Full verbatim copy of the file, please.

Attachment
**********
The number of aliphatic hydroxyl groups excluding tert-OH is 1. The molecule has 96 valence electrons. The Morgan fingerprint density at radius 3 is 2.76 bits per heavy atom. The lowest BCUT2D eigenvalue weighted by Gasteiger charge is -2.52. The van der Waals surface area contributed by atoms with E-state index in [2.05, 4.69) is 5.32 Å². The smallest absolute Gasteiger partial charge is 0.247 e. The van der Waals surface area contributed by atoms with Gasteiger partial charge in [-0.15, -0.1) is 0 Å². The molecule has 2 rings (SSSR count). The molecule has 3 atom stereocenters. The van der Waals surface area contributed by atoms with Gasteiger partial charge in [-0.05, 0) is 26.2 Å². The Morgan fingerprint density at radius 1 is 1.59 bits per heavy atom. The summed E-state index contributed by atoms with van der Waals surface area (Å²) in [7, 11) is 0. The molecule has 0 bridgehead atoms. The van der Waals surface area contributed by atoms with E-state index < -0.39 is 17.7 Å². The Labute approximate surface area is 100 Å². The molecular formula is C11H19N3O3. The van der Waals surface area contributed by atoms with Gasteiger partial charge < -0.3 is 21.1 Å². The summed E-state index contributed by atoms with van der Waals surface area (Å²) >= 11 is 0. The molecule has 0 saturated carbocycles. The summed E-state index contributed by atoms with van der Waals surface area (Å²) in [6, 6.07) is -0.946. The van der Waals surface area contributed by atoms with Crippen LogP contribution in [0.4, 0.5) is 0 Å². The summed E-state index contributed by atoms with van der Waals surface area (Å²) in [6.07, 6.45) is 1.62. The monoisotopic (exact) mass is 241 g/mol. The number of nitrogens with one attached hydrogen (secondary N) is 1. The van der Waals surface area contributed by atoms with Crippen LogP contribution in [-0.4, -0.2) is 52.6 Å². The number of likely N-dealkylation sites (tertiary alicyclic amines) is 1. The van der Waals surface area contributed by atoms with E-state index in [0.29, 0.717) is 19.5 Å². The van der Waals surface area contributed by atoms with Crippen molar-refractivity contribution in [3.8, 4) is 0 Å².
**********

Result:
The number of aliphatic hydroxyl groups excluding tert-OH is 1. The molecule has 96 valence electrons. The Morgan fingerprint density at radius 3 is 2.76 bits per heavy atom. The lowest BCUT2D eigenvalue weighted by Gasteiger charge is -2.52. The van der Waals surface area contributed by atoms with E-state index in [2.05, 4.69) is 5.32 Å². The smallest absolute Gasteiger partial charge is 0.247 e. The van der Waals surface area contributed by atoms with Gasteiger partial charge in [-0.15, -0.1) is 0 Å². The molecule has 2 rings (SSSR count). The molecule has 3 atom stereocenters. The van der Waals surface area contributed by atoms with Gasteiger partial charge in [-0.05, 0) is 26.2 Å². The Morgan fingerprint density at radius 1 is 1.59 bits per heavy atom. The summed E-state index contributed by atoms with van der Waals surface area (Å²) in [7, 11) is 0. The molecule has 0 bridgehead atoms. The van der Waals surface area contributed by atoms with E-state index < -0.39 is 17.7 Å². The Labute approximate surface area is 100 Å². The molecular formula is C11H19N3O3. The van der Waals surface area contributed by atoms with Gasteiger partial charge < -0.3 is 21.1 Å². The summed E-state index contributed by atoms with van der Waals surface area (Å²) >= 11 is 0. The molecule has 0 saturated carbocycles. The summed E-state index contributed by atoms with van der Waals surface area (Å²) in [6, 6.07) is -0.946. The van der Waals surface area contributed by atoms with Crippen LogP contribution in [0.4, 0.5) is 0 Å². The summed E-state index contributed by atoms with van der Waals surface area (Å²) in [6.07, 6.45) is 1.62. The monoisotopic (exact) mass is 241 g/mol. The number of nitrogens with one attached hydrogen (secondary N) is 1. The van der Waals surface area contributed by atoms with Crippen LogP contribution in [-0.4, -0.2) is 52.6 Å². The number of likely N-dealkylation sites (tertiary alicyclic amines) is 1. The van der Waals surface area contributed by atoms with E-state index in [0.29, 0.717) is 19.5 Å². The van der Waals surface area contributed by atoms with Crippen molar-refractivity contribution in [3.8, 4) is 0 Å².